Following Freud's death in 1939, the radical theories of Melanie Klein were the subject of prolonged controversy and fierce debate within the British Psychoanalytical Society. At the time, individuals fought passionately in support of their positions.
In the midst of, or as a result of, the personal animosities and political manoeuvrings, important intellectual contributions were made, and practical decisions taken, which were to affect the development of psychoanalysis down to the present day.
The Freud-Klein Controversies 1941-45 offers the first complete record of the debate, including all relevant papers and correspondence, based on previously closed archive material which is presented without censorship.
Publisher: Taylor & Francis Ltd
Number of pages: 996
Weight: 1361 g
Dimensions: 235 x 159 x 47 mm
"A meticulously researched work of great importance." - Dr Harold Blum, Director of the Sigmund Freud Archives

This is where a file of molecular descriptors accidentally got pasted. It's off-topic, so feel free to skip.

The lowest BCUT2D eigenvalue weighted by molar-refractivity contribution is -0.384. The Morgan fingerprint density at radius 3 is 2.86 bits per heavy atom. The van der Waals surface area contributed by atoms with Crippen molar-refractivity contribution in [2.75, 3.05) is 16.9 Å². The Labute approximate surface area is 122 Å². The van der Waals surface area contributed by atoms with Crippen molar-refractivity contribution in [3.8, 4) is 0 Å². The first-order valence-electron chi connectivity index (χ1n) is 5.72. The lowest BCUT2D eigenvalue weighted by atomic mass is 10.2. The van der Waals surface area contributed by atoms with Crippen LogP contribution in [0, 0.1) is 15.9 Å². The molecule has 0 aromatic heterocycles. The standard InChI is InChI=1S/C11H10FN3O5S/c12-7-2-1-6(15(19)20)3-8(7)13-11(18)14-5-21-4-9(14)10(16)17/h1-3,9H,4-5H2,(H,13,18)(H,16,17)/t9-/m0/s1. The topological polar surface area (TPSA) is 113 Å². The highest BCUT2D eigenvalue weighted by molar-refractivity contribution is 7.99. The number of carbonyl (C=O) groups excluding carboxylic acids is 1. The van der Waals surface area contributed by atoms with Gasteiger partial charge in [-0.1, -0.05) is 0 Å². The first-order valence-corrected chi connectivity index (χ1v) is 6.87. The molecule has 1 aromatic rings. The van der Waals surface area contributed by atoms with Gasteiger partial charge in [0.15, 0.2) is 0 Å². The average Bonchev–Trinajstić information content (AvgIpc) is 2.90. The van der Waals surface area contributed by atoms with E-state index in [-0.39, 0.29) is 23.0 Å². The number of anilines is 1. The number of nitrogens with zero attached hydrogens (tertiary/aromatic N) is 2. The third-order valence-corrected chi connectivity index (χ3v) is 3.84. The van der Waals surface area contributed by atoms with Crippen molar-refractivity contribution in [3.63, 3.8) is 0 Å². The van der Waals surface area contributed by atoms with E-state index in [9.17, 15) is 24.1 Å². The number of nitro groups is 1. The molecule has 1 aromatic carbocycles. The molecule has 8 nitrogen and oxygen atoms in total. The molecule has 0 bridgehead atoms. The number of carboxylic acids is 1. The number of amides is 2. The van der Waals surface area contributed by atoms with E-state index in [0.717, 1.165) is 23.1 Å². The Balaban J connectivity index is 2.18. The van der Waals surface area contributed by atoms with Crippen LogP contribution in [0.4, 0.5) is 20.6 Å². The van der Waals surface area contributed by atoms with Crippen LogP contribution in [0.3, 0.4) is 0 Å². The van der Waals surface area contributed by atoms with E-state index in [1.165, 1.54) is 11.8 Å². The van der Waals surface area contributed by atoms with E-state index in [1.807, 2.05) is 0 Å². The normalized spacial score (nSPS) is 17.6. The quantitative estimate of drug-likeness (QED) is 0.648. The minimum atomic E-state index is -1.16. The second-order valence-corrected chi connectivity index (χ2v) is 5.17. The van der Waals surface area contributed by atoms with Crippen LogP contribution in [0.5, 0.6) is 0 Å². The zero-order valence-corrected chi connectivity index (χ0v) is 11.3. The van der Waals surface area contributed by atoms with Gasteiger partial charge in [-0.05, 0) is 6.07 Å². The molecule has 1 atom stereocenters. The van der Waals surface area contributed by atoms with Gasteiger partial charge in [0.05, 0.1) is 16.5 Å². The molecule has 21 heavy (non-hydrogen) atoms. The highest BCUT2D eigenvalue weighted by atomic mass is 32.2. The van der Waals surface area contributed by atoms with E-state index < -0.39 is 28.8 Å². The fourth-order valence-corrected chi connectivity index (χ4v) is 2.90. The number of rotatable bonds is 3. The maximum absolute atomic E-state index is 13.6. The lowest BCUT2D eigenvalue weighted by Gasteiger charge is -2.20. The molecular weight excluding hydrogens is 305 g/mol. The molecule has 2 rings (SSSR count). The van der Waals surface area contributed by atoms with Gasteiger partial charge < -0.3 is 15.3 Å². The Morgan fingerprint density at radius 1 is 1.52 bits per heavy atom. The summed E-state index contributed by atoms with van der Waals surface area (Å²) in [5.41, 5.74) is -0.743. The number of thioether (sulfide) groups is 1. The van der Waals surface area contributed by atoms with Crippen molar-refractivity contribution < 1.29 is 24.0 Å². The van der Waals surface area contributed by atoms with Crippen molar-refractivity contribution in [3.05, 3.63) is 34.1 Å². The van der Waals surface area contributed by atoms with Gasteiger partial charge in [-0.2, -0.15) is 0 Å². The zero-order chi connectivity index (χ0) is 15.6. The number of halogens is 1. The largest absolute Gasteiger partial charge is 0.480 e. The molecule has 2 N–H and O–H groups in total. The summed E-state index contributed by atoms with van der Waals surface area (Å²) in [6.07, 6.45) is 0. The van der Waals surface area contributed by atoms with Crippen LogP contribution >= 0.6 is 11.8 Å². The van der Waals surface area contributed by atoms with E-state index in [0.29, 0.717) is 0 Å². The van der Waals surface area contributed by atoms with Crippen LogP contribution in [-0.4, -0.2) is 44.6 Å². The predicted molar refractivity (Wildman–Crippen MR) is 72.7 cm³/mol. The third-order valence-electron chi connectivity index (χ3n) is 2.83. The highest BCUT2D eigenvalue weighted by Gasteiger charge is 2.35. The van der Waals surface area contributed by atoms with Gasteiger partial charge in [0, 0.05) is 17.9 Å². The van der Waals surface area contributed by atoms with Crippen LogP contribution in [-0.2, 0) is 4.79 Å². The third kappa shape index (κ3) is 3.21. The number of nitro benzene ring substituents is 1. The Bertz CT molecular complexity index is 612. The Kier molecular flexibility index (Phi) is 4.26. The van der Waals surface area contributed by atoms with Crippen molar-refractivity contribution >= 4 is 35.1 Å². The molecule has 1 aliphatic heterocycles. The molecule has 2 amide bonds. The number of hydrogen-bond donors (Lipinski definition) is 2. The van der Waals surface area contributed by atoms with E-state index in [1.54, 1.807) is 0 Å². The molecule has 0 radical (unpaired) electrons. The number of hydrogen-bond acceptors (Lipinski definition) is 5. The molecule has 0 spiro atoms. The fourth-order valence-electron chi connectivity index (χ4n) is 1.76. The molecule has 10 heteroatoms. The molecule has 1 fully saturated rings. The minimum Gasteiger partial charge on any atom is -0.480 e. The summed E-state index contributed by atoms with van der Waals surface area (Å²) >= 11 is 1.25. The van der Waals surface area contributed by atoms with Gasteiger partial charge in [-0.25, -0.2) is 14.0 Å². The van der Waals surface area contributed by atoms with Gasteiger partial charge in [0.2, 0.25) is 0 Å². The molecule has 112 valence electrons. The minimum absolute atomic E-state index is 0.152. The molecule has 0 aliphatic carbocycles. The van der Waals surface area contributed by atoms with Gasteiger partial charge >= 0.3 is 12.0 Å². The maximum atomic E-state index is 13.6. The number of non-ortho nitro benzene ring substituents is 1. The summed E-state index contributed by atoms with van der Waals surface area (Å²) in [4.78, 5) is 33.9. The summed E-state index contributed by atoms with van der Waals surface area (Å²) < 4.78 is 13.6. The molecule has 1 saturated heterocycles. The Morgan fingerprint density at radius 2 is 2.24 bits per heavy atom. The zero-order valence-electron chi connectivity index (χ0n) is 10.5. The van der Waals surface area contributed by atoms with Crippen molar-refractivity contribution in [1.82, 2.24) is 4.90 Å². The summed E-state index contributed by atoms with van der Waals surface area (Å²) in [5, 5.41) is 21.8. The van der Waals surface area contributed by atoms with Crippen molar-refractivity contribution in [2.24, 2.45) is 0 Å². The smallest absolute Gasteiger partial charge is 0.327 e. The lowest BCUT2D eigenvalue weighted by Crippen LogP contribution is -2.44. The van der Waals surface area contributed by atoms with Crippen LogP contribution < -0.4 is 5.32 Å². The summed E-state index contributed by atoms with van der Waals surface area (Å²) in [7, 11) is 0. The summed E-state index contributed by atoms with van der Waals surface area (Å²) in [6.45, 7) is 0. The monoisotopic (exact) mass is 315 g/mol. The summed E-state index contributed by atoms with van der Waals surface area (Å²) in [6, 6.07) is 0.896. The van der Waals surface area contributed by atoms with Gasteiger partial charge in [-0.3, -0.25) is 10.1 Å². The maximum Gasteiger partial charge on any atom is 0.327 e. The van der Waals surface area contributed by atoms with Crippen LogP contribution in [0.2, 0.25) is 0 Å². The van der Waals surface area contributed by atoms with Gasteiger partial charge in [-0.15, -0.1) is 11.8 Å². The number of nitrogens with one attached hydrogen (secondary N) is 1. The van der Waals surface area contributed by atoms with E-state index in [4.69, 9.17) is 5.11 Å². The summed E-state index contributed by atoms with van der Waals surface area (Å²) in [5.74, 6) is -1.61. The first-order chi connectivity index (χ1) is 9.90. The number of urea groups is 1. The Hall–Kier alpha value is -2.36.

"This book has been meticulously edited by King and Steiner, who both provide clear and helpful introductions to each section....no psychoanalytic library can be complete without it. It makes for exhaustive, exhausting and fascinating reading." - Noel Hess
"The publication of the "Discussions" is an event of special significance, for the issues considered are as alive today as they were at the time they took place." - Joseph Sandler, former Freud Memorial Professor of Psychoanalysis, University of London
"Steiner and King have performed and invaluable service by bringing these documents before the public, and their significance will not easily be exhausted by the readers who are sure to pore over them." - Peter Rudnytsky, London Review of Books
"Who would have thought a near thousand page archive could be so dramatic?....Its gripping power stems from the volume seizing on issues which, however buried, are still very much alive today. And for this its editors are to be congratulated for organising their material so well." - Janet Sayers, British Journal of Psychotherapy
"The most important document from post-Freudian psychoanalysis." - Andre Green, Member of the Paris Psychoanalytical Society and Honorary member of the British Psychoanalytic Society, UK
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